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Family members´ experiences of the end-of-life care environments in acute care settings – a photo-elicitation study

Originally Published:
Key Point Summary
Key Point Summary Author(s):
Erfani, K.
Key Concepts/Context

Research demonstrates that environmental features in varied healthcare settings can impact patient and staff outcomes. Room occupancy, acoustic environment, visual contact with nature, sound and lighting, ergonomics, and the work environment design are among the features with documented impacts on staff and patient health. The results of this research (conducted in acute-care end-of-life (EoL) settings suggest that family members of palliative patients can also benefit from healing impacts of environmental features (i.e., colors, art, lighting, minimal noise, spaces for privacy, and social connection, as well as spaces for connecting with staff).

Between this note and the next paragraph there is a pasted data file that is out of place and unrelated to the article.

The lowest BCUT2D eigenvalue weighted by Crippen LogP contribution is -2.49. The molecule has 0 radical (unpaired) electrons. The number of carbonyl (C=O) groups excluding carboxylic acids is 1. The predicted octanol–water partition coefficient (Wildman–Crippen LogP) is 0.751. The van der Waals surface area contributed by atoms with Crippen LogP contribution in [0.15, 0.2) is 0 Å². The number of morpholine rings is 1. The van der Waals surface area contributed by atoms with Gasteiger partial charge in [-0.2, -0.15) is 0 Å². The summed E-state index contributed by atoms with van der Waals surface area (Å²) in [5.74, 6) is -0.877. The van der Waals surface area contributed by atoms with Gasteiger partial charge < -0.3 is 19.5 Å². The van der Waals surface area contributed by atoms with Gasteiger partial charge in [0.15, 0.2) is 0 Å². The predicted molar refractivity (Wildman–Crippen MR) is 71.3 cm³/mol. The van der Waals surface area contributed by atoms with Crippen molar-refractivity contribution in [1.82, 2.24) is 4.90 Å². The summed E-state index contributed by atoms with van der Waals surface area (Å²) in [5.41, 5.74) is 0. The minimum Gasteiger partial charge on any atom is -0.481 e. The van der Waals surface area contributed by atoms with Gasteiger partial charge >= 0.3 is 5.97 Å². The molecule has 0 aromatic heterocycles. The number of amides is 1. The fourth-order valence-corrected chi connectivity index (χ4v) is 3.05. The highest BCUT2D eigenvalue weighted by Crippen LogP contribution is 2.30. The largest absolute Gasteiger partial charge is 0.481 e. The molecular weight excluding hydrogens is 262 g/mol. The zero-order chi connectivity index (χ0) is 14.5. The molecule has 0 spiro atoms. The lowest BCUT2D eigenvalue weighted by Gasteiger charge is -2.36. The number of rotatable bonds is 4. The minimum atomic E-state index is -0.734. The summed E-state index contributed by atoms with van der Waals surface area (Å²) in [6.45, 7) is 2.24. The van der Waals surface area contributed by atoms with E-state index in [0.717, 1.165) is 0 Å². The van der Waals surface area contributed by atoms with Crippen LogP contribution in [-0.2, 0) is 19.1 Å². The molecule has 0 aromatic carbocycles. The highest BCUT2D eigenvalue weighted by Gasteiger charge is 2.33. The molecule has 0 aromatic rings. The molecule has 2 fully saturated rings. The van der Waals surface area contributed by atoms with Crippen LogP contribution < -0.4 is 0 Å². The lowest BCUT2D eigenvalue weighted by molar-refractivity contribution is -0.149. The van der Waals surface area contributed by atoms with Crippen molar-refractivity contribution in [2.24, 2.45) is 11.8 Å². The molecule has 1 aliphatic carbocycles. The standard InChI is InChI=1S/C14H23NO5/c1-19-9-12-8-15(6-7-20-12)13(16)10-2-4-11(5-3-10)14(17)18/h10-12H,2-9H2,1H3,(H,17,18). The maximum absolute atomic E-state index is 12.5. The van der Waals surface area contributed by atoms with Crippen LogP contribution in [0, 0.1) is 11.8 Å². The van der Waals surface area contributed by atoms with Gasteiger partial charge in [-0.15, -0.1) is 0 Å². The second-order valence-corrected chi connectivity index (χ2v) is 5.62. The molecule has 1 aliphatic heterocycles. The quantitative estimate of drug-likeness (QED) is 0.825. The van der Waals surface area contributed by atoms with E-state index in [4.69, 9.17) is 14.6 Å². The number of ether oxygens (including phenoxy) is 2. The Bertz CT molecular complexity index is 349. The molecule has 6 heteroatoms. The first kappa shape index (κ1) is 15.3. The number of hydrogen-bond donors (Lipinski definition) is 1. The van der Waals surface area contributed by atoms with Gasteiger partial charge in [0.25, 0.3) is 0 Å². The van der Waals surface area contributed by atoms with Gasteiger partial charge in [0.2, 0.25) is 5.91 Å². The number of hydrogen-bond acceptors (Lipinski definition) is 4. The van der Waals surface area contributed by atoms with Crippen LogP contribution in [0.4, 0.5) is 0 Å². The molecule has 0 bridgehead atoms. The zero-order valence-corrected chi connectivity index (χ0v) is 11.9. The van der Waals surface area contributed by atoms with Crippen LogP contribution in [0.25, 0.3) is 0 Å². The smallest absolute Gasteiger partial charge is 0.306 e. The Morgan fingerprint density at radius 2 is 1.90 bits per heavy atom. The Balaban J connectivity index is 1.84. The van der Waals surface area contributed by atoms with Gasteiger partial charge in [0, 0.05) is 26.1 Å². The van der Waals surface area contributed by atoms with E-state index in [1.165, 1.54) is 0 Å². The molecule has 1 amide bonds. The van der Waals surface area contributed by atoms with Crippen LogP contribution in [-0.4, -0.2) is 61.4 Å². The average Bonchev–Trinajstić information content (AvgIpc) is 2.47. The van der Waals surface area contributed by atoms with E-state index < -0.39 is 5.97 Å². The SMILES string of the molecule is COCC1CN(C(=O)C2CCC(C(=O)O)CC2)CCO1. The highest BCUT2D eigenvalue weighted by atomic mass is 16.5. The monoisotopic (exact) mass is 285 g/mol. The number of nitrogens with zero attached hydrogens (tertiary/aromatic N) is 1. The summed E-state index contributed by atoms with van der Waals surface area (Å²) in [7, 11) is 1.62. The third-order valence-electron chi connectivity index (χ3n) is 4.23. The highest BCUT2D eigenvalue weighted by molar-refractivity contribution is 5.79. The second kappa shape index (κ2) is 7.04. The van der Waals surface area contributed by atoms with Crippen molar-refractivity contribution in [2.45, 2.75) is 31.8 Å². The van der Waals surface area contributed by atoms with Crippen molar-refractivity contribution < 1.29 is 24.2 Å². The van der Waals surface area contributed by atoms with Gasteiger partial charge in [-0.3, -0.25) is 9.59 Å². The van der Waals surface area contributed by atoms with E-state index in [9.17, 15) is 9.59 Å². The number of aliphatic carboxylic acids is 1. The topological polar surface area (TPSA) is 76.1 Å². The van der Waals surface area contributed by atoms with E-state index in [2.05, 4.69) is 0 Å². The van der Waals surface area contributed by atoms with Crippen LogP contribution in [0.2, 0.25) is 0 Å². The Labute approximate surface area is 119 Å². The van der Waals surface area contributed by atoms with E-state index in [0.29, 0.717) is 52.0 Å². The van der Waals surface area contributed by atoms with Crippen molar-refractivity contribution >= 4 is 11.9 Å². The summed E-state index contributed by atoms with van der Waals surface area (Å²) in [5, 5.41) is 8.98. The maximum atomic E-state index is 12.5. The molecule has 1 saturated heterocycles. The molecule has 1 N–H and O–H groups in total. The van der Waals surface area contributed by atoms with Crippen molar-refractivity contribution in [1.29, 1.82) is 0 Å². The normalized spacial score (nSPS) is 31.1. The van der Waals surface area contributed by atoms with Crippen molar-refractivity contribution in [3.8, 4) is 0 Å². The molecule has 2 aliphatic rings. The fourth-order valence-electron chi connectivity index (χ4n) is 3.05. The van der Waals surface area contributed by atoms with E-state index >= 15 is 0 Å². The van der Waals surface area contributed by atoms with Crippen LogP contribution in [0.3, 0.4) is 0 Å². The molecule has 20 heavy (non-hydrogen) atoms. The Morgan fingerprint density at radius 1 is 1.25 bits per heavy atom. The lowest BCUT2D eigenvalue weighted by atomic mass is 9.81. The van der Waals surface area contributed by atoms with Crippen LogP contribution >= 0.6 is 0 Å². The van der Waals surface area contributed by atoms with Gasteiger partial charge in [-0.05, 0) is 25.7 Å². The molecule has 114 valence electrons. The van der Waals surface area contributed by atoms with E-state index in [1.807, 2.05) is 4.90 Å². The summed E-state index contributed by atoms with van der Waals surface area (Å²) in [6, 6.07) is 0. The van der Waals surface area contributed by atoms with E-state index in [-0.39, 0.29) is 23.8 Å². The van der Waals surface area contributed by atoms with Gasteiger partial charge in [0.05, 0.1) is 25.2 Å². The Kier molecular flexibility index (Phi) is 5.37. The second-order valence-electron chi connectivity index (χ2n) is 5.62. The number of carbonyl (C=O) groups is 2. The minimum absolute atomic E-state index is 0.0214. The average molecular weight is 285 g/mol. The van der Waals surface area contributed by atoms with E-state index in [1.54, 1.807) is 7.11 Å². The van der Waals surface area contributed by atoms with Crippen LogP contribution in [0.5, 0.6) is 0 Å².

This qualitative study aims to investigate the perceptions and experiences of family members of individuals nearing the end of life (EoL) regarding the role of the acute-care environment on their well-being.


The researchers conducted a qualitative, inductive study using participant-produced photographs and follow-up interviews to document experiences of family members of patients going through the palliative phase of a life-threatening disease. The method used was “photo-elicitation or photovoice,” where participants documented their experiences. The study took place at two acute-care units in southern-mid- Sweden, one in a major city and the other in a smaller city. Purposive sampling was used to recruit family members of palliative patients receiving inpatient care and with no cognitive impairments.